So Tesla:Ford ratio on market cap is 1:2, but on sales numbers it's 1:100. Granted, the Model S is more expensive than an average Ford, so let's call it 1:50.

How is that undervalued? It looks pretty darned overvalued to me.

Difference in company maturity, same reason startups get valued at higher multiples than public companies. Everyone knows what Ford is and for the most part doesn't think they have much of a shot to make enough significant changes to, say, 100x their revenue within 5 years. Tesla, on the other hand, has about as good of a shot at doing that as any public company, so to some investors its worth pricing that growth opportunity in.

>Everyone knows what Ford is and for the most part doesn't think they have much of a shot to make enough significant changes to, say, 100x their revenue within 5 years

You'd have to be insane to believe that Tesla is going to be making $400BB within 5 years.

Yes, there's some fudge factor when trying to estimate what a company like Tesla might look like in the future, but it still should be based on potential financials.

"Should" is a personal normative statement. The very nature of the market is that my "should" is different from your "should", which is also different from everyone else's. You are free to disagree with anyone and everyone, but the price is the price is the price, defined only by the prevailing "should"s of the last two people who came close enough to agreeing on the current price to actually make a transaction. In fact, the only reason that transaction went through is because those two "should"s fundamentally disagreed on the future price, or they wouldn't have taken opposite sides on that transaction.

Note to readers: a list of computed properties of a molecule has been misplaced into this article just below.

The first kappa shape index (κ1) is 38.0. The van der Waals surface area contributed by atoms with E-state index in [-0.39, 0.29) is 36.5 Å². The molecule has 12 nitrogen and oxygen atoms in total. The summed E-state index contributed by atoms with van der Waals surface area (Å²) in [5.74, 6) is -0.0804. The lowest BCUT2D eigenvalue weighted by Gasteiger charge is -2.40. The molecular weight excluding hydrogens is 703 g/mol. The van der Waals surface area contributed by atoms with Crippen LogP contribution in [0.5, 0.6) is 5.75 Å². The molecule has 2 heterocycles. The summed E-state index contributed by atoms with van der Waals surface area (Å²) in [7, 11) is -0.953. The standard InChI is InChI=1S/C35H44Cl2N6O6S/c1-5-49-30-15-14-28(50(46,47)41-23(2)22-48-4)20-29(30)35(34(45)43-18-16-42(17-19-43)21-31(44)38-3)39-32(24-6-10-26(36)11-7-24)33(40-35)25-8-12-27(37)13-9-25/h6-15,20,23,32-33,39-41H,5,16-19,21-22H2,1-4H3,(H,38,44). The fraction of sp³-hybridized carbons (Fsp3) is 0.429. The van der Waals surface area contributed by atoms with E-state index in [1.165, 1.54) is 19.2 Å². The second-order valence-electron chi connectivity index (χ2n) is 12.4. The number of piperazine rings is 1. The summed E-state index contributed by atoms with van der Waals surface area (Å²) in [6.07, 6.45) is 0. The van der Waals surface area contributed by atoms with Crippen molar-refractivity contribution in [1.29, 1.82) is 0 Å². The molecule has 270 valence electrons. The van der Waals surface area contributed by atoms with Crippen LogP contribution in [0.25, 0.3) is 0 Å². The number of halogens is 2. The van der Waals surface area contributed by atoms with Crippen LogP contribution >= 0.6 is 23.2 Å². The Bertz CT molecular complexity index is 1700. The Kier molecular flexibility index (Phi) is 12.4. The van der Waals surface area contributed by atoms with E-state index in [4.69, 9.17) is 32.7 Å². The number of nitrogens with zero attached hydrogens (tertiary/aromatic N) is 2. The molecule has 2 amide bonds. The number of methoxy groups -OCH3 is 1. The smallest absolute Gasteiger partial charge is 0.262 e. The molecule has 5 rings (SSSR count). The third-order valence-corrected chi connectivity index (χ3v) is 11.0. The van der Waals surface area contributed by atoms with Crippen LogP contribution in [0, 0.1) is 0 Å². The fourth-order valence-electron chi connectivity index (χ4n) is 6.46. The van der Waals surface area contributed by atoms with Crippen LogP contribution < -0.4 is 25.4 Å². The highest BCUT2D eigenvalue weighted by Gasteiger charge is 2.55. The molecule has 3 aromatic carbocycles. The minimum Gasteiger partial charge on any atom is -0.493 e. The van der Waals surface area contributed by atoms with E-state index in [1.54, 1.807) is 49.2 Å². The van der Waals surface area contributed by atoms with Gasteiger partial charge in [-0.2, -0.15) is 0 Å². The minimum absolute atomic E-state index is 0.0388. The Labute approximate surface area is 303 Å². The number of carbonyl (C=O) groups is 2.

> How is that undervalued?

If you believe that electric and autonomous car is the future and that Tesla will dominate the electric and autonomous car market, especially starting in 2020 already selling 1 million car a year with 2 new even more affordable models ?

Not saying that is realistic, but if you are buying the stock of the global number 1 car maker of 2030, that is probably a good deal.

Goldman isn't making the $2b investment in Tesla - they are being paid by Tesla to manage the sale of $2b worth of new shares to the public.

That said, I think its very unlikely there is any link between the offering and their analysis.

Any link between the offering and the analysis would most likely be in violation of Insider Trading regulations. Both their work on the deal, and their research department's analysis would be considered material non-public information, and thus couldn't be shared with the other group, until publicly announced.